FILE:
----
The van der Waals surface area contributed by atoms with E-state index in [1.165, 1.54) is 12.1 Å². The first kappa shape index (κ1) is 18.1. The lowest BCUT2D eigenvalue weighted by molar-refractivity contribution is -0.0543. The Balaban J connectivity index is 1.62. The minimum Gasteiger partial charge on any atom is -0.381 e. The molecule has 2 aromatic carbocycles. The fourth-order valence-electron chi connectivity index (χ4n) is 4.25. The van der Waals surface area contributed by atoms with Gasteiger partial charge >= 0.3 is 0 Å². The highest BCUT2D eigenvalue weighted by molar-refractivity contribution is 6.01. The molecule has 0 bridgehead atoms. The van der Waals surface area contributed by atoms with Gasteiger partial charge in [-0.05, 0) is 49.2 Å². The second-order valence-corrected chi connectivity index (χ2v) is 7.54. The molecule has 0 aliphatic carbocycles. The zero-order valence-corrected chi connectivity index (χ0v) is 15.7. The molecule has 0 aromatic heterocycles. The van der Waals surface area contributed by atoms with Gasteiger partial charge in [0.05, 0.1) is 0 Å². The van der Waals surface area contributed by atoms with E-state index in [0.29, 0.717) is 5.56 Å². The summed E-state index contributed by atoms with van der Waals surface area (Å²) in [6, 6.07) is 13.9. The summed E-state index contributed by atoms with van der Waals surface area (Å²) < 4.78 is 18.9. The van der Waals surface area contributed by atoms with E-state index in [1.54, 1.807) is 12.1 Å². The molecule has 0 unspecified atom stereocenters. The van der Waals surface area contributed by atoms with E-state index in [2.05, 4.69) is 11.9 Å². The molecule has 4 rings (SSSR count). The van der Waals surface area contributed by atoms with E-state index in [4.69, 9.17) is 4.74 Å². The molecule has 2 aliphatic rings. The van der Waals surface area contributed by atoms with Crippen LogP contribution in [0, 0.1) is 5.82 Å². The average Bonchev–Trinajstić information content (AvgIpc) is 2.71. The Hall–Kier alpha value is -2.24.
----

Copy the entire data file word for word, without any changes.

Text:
The van der Waals surface area contributed by atoms with E-state index in [1.165, 1.54) is 12.1 Å². The first kappa shape index (κ1) is 18.1. The lowest BCUT2D eigenvalue weighted by molar-refractivity contribution is -0.0543. The Balaban J connectivity index is 1.62. The minimum Gasteiger partial charge on any atom is -0.381 e. The molecule has 2 aromatic carbocycles. The fourth-order valence-electron chi connectivity index (χ4n) is 4.25. The van der Waals surface area contributed by atoms with Gasteiger partial charge >= 0.3 is 0 Å². The highest BCUT2D eigenvalue weighted by molar-refractivity contribution is 6.01. The molecule has 0 bridgehead atoms. The van der Waals surface area contributed by atoms with Gasteiger partial charge in [-0.05, 0) is 49.2 Å². The second-order valence-corrected chi connectivity index (χ2v) is 7.54. The molecule has 0 aliphatic carbocycles. The zero-order valence-corrected chi connectivity index (χ0v) is 15.7. The molecule has 0 aromatic heterocycles. The van der Waals surface area contributed by atoms with Gasteiger partial charge in [0.05, 0.1) is 0 Å². The van der Waals surface area contributed by atoms with E-state index in [0.29, 0.717) is 5.56 Å². The summed E-state index contributed by atoms with van der Waals surface area (Å²) in [6, 6.07) is 13.9. The summed E-state index contributed by atoms with van der Waals surface area (Å²) < 4.78 is 18.9. The van der Waals surface area contributed by atoms with E-state index in [1.54, 1.807) is 12.1 Å². The molecule has 0 unspecified atom stereocenters. The van der Waals surface area contributed by atoms with E-state index in [2.05, 4.69) is 11.9 Å². The molecule has 4 rings (SSSR count). The van der Waals surface area contributed by atoms with E-state index in [4.69, 9.17) is 4.74 Å². The molecule has 2 aliphatic rings. The van der Waals surface area contributed by atoms with Crippen LogP contribution in [0, 0.1) is 5.82 Å². The average Bonchev–Trinajstić information content (AvgIpc) is 2.71. The Hall–Kier alpha value is -2.24.